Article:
Thursday Tidbits

Posted on May 20, 2021 under Storytelling, Thursday Tidbits with one comment


The Qaggiq


Just about every small town or village in Canada has an official or unofficial hub. It is the place where everything of note happens. It is place where people come to gather for a variety of reasons. Legion buildings are popular as well as community centres. Libraries, arenas and senior’s activity centres are also common places for people to meet and greet.

When I was growing up, the Catholic Church owned a property called The Parish Centre. It was only a handful of steps away from the cathedral and the priests’ residence. Everything meaningful in the town happened at the Centre. It was used as the gymnasium for physical education classes for the nearby elementary and high schools. It hosted community dinners, bazaars, wedding receptions, political rallies, legendary basketball games and even boxing matches. I can still see the Cochrane brothers landing punishing blows inside the ring. But fights of the unorganized variety were common too at Saturday night dances. While bands like The Strangers and The Escorts played popular cover tunes, invariably there would be a scuffle or two involving a “townie” and some lads from the farms. Want to read more? I wrote a lengthy piece years ago about the Parish Centre and the Bowling Alleys.

In more recent times, the nationally acclaimed People’s Place library in my hometown of Antigonsh is unquestionably the new hub of the town. It is much more than a library, providing a staggering array of services including English as a second language to newcomers to Canada, including many Syrian refugees.

It didn’t take me long to discover the meeting place in Kangiqsujuaq. The Qaggiq ( pronounced Haggick and not to be confused with the Scottish delicacy, haggis!), is located on the main street of the village. I had my first encounter with the Qaggiq shortly after arriving in the village. On my way to my apartment from the airport, I was given a quick tour of the community. I saw the Coop, the arena, the swimming pool, and the school also located on the main drag. Of course, after a long day of travel and it being dark, I didn’t pay close attention to these landmarks. My first day in the village got off to an inauspicious start. It was dark and -25 as I made my way to the school. I walked around the building at least four times, wondering why no one was there and the place in darkness. Of course, I was walking around the Qaggiq and not the school!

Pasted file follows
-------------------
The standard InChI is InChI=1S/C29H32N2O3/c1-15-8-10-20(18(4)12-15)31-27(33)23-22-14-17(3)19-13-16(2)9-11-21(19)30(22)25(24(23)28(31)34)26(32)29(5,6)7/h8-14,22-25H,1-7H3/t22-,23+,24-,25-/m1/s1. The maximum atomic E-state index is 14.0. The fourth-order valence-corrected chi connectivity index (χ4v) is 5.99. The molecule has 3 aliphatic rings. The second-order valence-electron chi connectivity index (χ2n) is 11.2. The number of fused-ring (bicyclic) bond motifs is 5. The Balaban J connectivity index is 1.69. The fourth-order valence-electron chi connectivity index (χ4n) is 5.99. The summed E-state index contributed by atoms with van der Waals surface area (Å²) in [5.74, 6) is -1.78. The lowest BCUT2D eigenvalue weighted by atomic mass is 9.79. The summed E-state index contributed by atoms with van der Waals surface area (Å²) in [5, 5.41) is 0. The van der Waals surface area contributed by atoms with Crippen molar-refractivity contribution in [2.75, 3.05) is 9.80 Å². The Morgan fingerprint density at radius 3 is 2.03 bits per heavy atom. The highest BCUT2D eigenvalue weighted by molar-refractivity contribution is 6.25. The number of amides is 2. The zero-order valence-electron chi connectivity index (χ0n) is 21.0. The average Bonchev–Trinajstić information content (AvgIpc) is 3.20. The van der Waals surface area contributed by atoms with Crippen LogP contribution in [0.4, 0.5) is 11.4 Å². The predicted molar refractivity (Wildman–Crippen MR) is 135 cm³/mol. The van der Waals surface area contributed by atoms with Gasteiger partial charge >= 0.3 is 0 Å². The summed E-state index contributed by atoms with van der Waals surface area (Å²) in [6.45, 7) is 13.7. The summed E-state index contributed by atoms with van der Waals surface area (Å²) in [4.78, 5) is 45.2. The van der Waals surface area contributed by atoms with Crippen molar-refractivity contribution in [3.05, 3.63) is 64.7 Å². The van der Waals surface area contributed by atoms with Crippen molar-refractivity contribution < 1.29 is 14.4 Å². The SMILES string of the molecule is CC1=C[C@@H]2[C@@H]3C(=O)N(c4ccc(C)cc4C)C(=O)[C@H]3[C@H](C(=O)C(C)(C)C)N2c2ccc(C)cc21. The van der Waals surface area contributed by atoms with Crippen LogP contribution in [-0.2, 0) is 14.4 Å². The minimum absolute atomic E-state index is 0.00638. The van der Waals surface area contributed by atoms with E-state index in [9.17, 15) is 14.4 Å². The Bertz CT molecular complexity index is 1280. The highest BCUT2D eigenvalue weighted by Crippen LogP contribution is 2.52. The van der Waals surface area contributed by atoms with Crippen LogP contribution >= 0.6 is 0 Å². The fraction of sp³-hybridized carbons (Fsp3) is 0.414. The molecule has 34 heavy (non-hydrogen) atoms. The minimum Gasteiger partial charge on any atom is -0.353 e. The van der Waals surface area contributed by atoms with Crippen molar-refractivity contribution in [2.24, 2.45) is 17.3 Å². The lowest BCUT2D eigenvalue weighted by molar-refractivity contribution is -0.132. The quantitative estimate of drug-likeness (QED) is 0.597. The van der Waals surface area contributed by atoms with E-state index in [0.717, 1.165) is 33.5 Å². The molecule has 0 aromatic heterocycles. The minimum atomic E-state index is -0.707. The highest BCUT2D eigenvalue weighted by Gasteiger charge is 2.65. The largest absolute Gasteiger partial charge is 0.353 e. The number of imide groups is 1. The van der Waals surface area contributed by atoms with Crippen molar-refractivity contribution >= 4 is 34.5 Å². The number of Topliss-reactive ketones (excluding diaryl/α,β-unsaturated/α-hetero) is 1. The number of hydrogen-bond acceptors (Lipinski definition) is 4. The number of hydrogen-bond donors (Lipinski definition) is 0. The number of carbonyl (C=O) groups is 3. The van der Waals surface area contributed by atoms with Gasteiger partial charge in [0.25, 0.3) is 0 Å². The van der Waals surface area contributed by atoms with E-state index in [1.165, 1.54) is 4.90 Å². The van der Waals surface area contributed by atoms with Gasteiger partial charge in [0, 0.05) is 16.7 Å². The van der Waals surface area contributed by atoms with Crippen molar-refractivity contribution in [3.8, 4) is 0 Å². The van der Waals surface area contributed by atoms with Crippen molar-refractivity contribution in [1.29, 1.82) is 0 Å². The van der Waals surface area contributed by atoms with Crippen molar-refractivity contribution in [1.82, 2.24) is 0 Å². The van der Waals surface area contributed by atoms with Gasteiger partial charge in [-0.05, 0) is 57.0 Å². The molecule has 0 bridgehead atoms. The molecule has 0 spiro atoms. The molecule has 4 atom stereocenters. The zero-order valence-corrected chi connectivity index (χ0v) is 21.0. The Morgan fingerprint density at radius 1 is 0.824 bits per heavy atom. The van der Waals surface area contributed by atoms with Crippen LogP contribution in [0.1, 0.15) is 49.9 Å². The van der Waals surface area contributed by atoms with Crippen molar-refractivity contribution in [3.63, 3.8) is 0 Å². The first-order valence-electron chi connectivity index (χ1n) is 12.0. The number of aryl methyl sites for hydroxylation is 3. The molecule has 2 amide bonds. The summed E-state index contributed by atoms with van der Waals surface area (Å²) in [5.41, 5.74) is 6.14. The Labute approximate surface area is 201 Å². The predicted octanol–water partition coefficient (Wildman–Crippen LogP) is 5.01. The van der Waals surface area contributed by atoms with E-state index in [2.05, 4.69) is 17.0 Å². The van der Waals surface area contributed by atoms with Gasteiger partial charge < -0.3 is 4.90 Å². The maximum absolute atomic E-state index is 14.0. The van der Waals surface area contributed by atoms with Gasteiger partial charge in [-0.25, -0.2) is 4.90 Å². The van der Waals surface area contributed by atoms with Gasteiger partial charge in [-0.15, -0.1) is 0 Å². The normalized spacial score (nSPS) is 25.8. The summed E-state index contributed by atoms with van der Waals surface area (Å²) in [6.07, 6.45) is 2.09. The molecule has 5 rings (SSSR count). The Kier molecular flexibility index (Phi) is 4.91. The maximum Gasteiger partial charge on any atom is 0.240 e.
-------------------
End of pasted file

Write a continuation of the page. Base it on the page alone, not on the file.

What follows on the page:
Qaggiq is an Inuit term describing an igloo (iglu) where people gather to strengthen culture and celebrate life in song and story.

The Qaggiq is primarily a recreation centre. It is a large building housing a gymnasium, walking track, weight room, meeting rooms and a kitchen. I quickly found out that it was much more than this.

Scarcely two weeks into my stay, I attended the funeral of an elder at the Qaggiq. School was closed for the afternoon ceremony as were the local grocery stores. When an elder dies, everyone comes to pay their respect. The deceased lay in a simple wooden coffin at the front of the gym below the stage. There were words, songs and mourning. When the service concluded, everyone filed by the coffin to say their final farewells and lay flowers. The wooden lid was nailed on by family and friends. As it turned out, it would be the only indoor funeral I attended. Covid changed all the rules regarding large gatherings. I did attend several burials on cold winter days at one of the local burial grounds.

In no particular order of importance, the Qaggiq is also used for sports and as a place for young people to hang out after school. It doubles as the local courthouse when a judge and court officials come to town. Of course, being curious (nosy?), I felt compelled at attend one court sitting. Even if it didn’t have the look or feel of a traditional courthouse, justice was administered in much the same fashion.

I attended a few meetings at the Qaggiq none more interesting than the one celebrating the 45th anniversary of the signing of the James Bay Northern Quebec Agreement (JBNQA). Two of the signatories of this historic document were in attendance to give us a first hand account of the proceedings.

I contributed one of my coconut cream pies for a banquet held at the Qaggig for the return of a group of students and teachers who went on a five day cross country skiing excursion on the land in the middle of winter.

I received my first Covid vaccination shot at the Qaggiq.

In normal times, the Qaggiq is also the place where Christmas activities happen, literally around the clock including dancing competitions and a wide array of games. Sadly, I was unable to see the Qaggiq full throttle at Christmas time because of Covid.

I attended a volleyball tournament and was amazed at the talent level.

On a personal note, my most memorable time at the Qaggiq was the summer of 2020 when I returned to the north for a second year. After completing my quarantine, I volunteered at a day camp for children at the Qaggiq, providing music for young children. It was a lot of fun and it was my first experience witnessing throat singing. I have embarrassed myself enough in one lifetime and didn’t try to emulate these amazing women.

A few evening ago, I was out for my evening walk heading for the inukshuk. Passing by the Qaggiq, the back doors flung open. A gaggle of young children were standing at the doorway waving and yelling “Len”.

As it turns out, my last memory of the Qaggiq will be the best.

Have a great long weekend.

Please stay safe.

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